Social Sabotage Part 3: Down-Playing

So you are standing around at a party looking for people to chat up. You notice one guy, but he pulls out a cigarette and starts smoking. You hate smoking so you decide he’s a bad match for you. You see two more people but you notice that they are excitedly talking about a hobby you aren’t interested. You spot a third person, but you recognize that they seem unkempt. After looking around the room you start realize that everybody seems like an awful person to strike up conversation with. Eventually you just decide to sit off by yourself and wait until you can leave the party of your own accord.

Downplaying is something I am guilty of more times than I can count. While it may seem like an issue of not finding cool people, it’s actually the art of making lame excuses to avoid scary social situations. It usually happens when you’ve been burned by people in the past. This can be anything from somebody betraying your trust to having been in an abusive relationship. When you are down-playing you’ll find yourself pointing out something wrong with just about every person you meet. You’ll always find something that is fundamentally mismatched with you and that will clearly ruin any chance of a happy friendship. You’ll know this is down-playing when you find that this happens consistently regardless of how many people you meet.  It can be very detrimental because of the fact that it thwarts every attempt you make as a prosocial person.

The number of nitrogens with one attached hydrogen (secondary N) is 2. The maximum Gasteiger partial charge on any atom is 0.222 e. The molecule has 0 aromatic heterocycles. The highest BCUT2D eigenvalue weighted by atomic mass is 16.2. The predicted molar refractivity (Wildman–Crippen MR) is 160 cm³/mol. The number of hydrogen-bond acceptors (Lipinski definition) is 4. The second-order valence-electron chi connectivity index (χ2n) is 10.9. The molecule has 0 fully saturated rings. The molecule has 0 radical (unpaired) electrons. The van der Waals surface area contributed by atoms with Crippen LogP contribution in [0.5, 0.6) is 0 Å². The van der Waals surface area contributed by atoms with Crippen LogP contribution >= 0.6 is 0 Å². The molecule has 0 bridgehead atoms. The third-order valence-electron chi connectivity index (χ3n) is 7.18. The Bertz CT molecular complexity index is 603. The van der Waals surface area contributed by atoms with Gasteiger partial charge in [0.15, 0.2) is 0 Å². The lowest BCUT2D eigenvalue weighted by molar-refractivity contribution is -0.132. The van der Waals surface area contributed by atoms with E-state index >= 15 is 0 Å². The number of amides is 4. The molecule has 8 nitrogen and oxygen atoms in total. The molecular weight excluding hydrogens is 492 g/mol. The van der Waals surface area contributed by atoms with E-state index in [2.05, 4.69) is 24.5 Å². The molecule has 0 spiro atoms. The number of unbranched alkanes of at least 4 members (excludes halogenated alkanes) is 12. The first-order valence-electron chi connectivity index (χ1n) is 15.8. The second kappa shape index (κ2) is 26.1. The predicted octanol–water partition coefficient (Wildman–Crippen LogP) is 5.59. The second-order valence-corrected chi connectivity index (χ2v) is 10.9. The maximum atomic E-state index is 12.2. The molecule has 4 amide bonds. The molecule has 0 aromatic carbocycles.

The cause of down-playing

Down-playing happens because there is a part of you that’s scared. Somewhere inside of you there is a fear of what will happen if you allow yourself to meet new people. This fear will differ wildly from person to person. Some common fears may be a fear of intimacy, a fear of rejection, or a fear of new social dynamics (such as having more friends than you can manage or losing the friends you already have). In my case, I wound up in some very abusive relationships several years ago. I found myself taking care of people who had no respect for my well-being and would push me beyond my emotional limit for stress and drama. After that I became very closed off. I developed a fear that, if I befriended people, I’d be constantly taking care of them, that they would not take care of me, and I’d wind up feeling alone and trapped.

Dealing with down-playing

Down-playing is an evil coping mechanism. No matter how much you try to control your mind, you will still find yourself identifying issues with everybody you meet. At times this can get very maddening. Despite this, there are some things you can do to work around it.

Step One: Make Friends Anyway.

You know that your mind is being irrational and making up excuses, so ignore it. Go out and talk to that guy you were dead sure was going to be too boring to talk to. Try talking to that girl you are certain is way too shallow for a meaningful conversation. The worst you can do is waste your time, and if you are really in need of more friends it’s worth risking a little time to meet them.

Step Two: Make sure you are giving people a real chance.